October 20, 2007

What The Mother and Sri Aurobindo teach flies in the face of both modernity and premodernity, materialism and Traditionalism

Recently I have been reading a lot more of Traditionalist literature, i.e. Frithjof Schuon, Rene Guenon, Seyyed Hossein Nasr, and others of the perennial philosophy school of thought. My favourite is Schuon, a brilliant metaphysician, but who nevertheless does not seem to understand science at all. Mark Sedgwick’s book Against the Modern World: Traditionalism and the Secret Intellectual History of the Twentieth Century talks about the Traditionalist involvement in various political movements during the 20th century, including various fascist movements. However, although some Traditionalists were certainly neo-fascists — Julius Evola, for instance — not all of them were, and it seems to me, really, that Schuon and Guenon were largely apolitical. Moreover, to be fair, reactionaries like Evola would be considered an embarrassment to people like Schuon because he tried to subordinate contemplation to action, thereby allowing for impulsive action rather than detached action which is the dictum of such scriptures as the Bhagavad-Gita.
Traditionalism is largely premised on the duality between Creator and creation which cannot be overcome within the manifest universe itself. Spirit is generally considered “good” and matter is considered “fallen” or “evil”, and is irredeemable. The manifest universe therefore has a divinely-ordained hierarchy built into it. Traditionalists are romantics, and are anti-modernity, anti-science, anti-evolution, and at times it seems to me, also anti-woman (which may have something to do with the fact that “nature” or the material world, is seen as “feminine”). The duality between Creator and creation is seen as a permanent fixture of the manifest universe, and so too, therefore, is the duality between man and woman. Traditionalism is largely patriarchal, and justifies patriarchy through a cosmology that sees the marriage between man and woman as reflective of that between Creator and creation...
Anyhow, in my view Traditionalism, while correct in its affirmation of metaphysics and its emphasis on finding man’s spiritual nature through contemplative practices, does itself no favours by rejecting modernity and its insights, especially evolution. It is moreover totally incompatible with the modern concept of the individual. Traditionalism also seems to me to be as much a creation of modernity as anything else — a “living tradition” would always avoid any “-ism” or fixed ideology. See my post, Why I am not (Just) a Traditionalist. Mark Koslow, a former member of Schuon’s spiritual order, has a website critiquing spirituality, but on closer reading it is actually mainly critiquing the Traditionalist conception of spirituality, which seekers of nonduality and integralism would actually appreciate.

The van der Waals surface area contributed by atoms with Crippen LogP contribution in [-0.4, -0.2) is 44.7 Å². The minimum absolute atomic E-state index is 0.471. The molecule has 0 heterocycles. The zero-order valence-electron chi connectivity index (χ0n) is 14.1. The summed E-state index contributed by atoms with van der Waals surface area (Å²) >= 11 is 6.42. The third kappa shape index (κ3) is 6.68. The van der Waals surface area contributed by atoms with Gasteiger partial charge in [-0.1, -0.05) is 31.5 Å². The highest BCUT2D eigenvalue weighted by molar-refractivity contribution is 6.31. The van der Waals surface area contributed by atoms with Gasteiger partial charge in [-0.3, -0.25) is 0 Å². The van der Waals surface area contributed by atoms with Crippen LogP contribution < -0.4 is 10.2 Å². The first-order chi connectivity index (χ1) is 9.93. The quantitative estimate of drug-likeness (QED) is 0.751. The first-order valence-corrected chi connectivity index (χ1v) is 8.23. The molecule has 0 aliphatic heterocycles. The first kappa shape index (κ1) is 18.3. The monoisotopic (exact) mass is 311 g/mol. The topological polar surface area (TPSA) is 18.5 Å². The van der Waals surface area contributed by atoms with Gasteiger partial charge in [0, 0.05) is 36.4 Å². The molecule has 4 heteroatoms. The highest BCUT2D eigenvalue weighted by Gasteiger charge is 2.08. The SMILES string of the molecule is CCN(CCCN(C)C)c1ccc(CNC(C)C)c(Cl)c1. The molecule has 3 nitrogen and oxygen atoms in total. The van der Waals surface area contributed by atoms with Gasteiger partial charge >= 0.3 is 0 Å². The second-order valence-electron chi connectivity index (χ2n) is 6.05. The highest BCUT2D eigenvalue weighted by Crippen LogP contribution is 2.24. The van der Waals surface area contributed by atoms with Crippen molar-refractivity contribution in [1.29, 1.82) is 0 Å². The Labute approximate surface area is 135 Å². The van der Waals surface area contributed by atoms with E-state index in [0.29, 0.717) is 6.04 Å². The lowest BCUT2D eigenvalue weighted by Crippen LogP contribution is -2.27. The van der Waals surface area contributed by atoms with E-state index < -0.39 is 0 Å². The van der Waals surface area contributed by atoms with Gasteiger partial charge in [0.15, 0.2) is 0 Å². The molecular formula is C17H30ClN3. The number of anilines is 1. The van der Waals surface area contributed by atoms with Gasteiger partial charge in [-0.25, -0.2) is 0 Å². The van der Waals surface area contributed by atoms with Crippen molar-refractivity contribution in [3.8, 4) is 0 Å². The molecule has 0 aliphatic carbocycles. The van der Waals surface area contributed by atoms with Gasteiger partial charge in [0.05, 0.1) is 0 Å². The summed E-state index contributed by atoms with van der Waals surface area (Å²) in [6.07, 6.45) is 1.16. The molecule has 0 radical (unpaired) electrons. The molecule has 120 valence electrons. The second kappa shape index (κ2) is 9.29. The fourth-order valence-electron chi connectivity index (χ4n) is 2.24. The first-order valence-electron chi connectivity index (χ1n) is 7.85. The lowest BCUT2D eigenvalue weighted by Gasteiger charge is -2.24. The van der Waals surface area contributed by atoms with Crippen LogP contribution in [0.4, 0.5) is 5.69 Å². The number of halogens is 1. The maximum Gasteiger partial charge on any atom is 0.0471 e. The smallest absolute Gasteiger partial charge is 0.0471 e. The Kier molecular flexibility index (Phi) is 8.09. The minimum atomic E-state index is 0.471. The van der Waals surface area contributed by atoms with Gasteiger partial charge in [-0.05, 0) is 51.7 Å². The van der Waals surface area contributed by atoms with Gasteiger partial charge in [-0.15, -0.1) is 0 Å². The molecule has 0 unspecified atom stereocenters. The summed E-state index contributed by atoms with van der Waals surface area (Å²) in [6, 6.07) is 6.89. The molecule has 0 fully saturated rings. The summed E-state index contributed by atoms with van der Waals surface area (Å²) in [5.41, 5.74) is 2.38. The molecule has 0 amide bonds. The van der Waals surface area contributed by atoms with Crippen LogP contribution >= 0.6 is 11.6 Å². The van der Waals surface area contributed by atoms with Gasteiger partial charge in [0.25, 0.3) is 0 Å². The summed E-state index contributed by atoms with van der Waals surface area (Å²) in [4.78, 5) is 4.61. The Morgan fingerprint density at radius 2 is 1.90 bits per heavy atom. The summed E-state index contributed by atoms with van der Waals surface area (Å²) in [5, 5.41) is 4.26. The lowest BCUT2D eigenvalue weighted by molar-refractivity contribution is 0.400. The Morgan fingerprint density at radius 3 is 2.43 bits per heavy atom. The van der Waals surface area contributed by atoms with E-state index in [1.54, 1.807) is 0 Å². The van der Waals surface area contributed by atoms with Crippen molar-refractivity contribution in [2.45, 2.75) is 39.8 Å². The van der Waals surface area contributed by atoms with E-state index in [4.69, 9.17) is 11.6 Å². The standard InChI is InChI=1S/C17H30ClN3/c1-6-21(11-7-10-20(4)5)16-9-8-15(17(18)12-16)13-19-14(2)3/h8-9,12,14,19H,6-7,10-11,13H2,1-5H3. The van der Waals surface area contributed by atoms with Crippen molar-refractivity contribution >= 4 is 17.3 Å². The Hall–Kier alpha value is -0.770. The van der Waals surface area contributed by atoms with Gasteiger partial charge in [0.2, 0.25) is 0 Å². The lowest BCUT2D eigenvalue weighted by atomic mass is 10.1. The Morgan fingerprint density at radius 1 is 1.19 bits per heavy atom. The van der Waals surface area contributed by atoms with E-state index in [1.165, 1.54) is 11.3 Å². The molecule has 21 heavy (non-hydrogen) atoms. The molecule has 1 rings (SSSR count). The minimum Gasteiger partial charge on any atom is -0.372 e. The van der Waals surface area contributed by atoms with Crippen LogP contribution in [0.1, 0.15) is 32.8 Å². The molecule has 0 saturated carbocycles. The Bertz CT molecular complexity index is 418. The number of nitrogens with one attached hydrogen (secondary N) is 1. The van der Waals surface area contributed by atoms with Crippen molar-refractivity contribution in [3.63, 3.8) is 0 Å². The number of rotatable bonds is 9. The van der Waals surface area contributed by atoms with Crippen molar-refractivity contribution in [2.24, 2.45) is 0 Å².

The way I sum it up is to say that Traditionalism seems to want to resign to the dualistic nature of the manifest universe and just accept it the way it is, whereas modernity wants to pretend that no dualities exist in the first place and to remain in drastic denial of them. However, there is a perspective that neither denies dualities nor says we have to resign ourselves to them, and that is the integral perspective of Mother and Sri Aurobindo (and others also, but they put it forth most fully).
What Mother and Sri Aurobindo teach flies in the face of both modernity and premodernity, materialism and Traditionalism — or, at any rate, includes and transcends both. What they teach is that the Divine is hidden in matter itself, but that matter’s inconscience veils this from us. Therein lies the secret to transcending the dualities of the manifest universe. (For this reason Traditionalists openly disdain Sri Aurobindo, e.g. Seyyed Hossein Nasr relegates Sri Aurobindo’s brilliant synthesis to a mere footnote in his book Knowledge and the Sacred.)

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